A Sailing Adventure...
       Last Updated: 2017-12-12
  

 

                          Exploring the Bazaruto Archipelago
                                       
On Anchor in Benguerra 
 

Saturday 26th June to Wed 30th June

We are back at Benguerra and have seen some dolphin in the bay between the islands and the mainland.   

Craig  from a neighbouring yacht,  popped by for an introduction and was very helpful in offering us the use of a mooring buoy they have put down at Bassas Da India.  Because Bassas is a collapsed volcano, the sides are very steep and it is very difficult to anchor safely as the slope is too great for the anchor to hold, so a Mooring buoy makes it a much safer option. I must say our fellow yachties are very friendly and helpful towards each other.

We have had lots of decisions to make, as we had expected to leave Mozambique around end June to head for Nosy Be, Madagascar,  because we had pre-arranged to meet our 2nd youngest daughter Jane and her husband Kevin (yes, another Kevin) in Nosy Be, Madagascar on 12th July. They are both pilots and need to book leave long in advance to ensure they get leave at the same time from their respective airlines.  Kev (my Kev) and I both felt that it would be too rushed, as we were quite keen on spending some time at Bassas D’ India as well as some of the many Madagascan Islands on route to Nosy Be. We decided to change the plan somewhat and told them that we would rather wait for them in Bazaruto and then sail with them to Bassas and back, so that they could fly home, and then we will continue on our way to Madagascar.  

Obviously they were exceptionally keen to rather do Bassas than Nosy Be as they only way to get to Bassas is by private boat.  The opportunity was just too great for Pedro (as there are now 3 Kevin’s, I’m going to refer to Jane’s Kevin as Pedro from now on. Don’t ask why, I just heard it mentioned at Jane Bachelorette). Pedro grew up in Mauritius and he is a beach boy at heart and seriously into fishing and diving so this is his dream vacation. They fly in on 13 July.

We now have a bit of time on our hands and we need to renew our 30 day ’free’ visa for Moz by checking out of the country and back in, which will expire before we finally leave Mozambique.

Viki (youngest Daughter) has decided to grab this opportunity and visit us while we wait for Jane and Pedro and is coming for an impromptu visit for a few days.  She and Dylan will fly in on 1st July.

Wow, now everything’s changed,  I better get my act together because the boat is not setup for visitors and we have been using all the cabins as storage space. 

The next few days were spent preparing the boat and re-arranging things so that at least 1 cabin was ready for Viki and Dylan. I am getting so fit from all the lifting and moving, I even have slight signs of abdominal muscles starting to show! What a benefit.

On Tuesday, I went to the lodge (Benguerra Island Lodge) and met the lodge owner and head of Finance, Phillip. They were very open to us using their facilities and we agreed to put down a sum of cash in advance and run a tab as needed. This suited us, as cash, credit card and handbag is not part of daily life anymore. They have a dive center, beautiful restaurant, swimming pool, helipad and chopper service (yes, this made me very excited, as luxuries are few and far between these days) and (no, i’m not a yuppie).   Little did I know that within a few days these people would become our mates and part of a regular 4 o’clock social scene! Well actually, I should have known, then already.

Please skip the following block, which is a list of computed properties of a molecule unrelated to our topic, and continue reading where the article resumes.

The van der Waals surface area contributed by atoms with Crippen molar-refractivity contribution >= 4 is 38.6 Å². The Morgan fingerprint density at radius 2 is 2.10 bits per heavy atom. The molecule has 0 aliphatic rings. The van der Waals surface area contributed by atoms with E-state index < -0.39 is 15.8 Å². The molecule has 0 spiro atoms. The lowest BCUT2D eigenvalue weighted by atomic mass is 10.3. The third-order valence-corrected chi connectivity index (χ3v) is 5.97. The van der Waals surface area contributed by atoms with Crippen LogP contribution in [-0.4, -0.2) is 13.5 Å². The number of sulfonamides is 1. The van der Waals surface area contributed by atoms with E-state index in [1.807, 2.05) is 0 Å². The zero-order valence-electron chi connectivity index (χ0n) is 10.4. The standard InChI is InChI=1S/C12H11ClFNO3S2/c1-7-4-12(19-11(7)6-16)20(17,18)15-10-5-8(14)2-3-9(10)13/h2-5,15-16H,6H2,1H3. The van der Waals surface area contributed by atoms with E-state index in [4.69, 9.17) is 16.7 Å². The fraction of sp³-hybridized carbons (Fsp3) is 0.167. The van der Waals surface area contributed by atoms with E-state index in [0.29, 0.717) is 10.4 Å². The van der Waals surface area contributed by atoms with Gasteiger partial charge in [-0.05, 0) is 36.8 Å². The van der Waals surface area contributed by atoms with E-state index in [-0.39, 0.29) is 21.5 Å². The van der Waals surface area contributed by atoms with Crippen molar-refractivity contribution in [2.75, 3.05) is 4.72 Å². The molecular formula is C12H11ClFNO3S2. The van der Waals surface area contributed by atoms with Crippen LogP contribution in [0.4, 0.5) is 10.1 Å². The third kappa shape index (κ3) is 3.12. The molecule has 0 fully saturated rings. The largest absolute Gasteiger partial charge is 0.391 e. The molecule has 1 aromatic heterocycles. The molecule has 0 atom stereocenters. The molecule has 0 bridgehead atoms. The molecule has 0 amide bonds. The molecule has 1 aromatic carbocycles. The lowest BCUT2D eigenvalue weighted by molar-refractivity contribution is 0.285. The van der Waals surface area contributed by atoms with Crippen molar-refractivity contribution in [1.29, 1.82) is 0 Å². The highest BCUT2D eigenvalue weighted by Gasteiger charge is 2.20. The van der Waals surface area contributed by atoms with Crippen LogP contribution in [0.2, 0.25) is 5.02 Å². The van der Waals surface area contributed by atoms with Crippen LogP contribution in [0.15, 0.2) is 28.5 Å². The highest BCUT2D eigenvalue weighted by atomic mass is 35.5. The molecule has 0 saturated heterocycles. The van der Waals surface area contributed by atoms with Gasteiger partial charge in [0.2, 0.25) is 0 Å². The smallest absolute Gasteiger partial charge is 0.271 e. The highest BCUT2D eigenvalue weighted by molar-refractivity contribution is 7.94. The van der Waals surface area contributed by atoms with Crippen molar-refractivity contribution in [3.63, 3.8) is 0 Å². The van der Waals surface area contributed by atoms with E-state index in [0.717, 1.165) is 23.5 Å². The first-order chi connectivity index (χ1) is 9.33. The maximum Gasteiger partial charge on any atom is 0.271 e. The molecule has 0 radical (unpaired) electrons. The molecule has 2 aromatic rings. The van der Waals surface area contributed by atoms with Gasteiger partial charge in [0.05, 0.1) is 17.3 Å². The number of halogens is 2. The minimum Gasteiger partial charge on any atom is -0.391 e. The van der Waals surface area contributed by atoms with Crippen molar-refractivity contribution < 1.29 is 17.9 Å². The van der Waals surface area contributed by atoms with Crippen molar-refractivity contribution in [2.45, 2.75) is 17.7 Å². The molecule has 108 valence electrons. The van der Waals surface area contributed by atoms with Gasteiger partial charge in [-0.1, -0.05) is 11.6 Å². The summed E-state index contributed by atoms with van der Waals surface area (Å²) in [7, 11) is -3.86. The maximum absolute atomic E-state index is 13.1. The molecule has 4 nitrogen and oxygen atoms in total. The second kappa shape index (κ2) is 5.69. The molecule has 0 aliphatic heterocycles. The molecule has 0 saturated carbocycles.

We have an agreement with the two old gentlemen that sail the dow out every morning to pass by Catatude on their return to trade wares. They are Francesco and Almera. I feel very sorry for them as they are at least in their 50’s, yet they leave early every day in their wooden dow with their  sail that consists of several pieces of nylon bags and tarpaulins, hand sown together to fetch fish for the village.  They even have a half drum (bottom half of a big steel drum, like the ones used for petrol) which is half filled with sand and has a few smouldering logs which they use to cook cassava (Starch filled root) for lunch while they are out at sea. Francesco is a fee diver and uses a spear to catch crayfish. They are always cold and tired when the return. We have decided only to support them and purchase fresh fish and crayfish from them everyday. Does your supermarket come to you?  

Sometimes we don’t even know what fish we are eating as Kev and I can't agree from the fish books which one we have ! Pot luck as long as its fresh.

We have had quite regular daily rain showers which has been very good for Catatude, because it has rinsed off all the salt that has collected on the sails and deck.

We are still struggling with the TV and hope that Multi-choice Africa will get their Multi-act together. We only have access to 6 channels at present which are History, News, Sports and TCM. We paid for and were promised all 27 channels! There are also several free-to-air channels that we get.  Its very difficuly to get things done by cellphone as the signal is very bad and 'Multichoice have that stupid automated telephone answering system.

We have been doing the 4 o clock social, meet at the beach bar thing and I am now on a first name basis with the barlady, Enya and we have met several other lodge employees as well as the pilot. Our constant companions are also Robert and Phillipa of Yacht Salty Dog.

Tomorrow we will head on over to the mainland on the incoming tide to fetch Vi and Dyl.

I received an email from Pepper

I am still using my South African Vodacom cell sim and I am sure I have hit 'Platinum accout status'. Sorry Annie!

Miss you all

L

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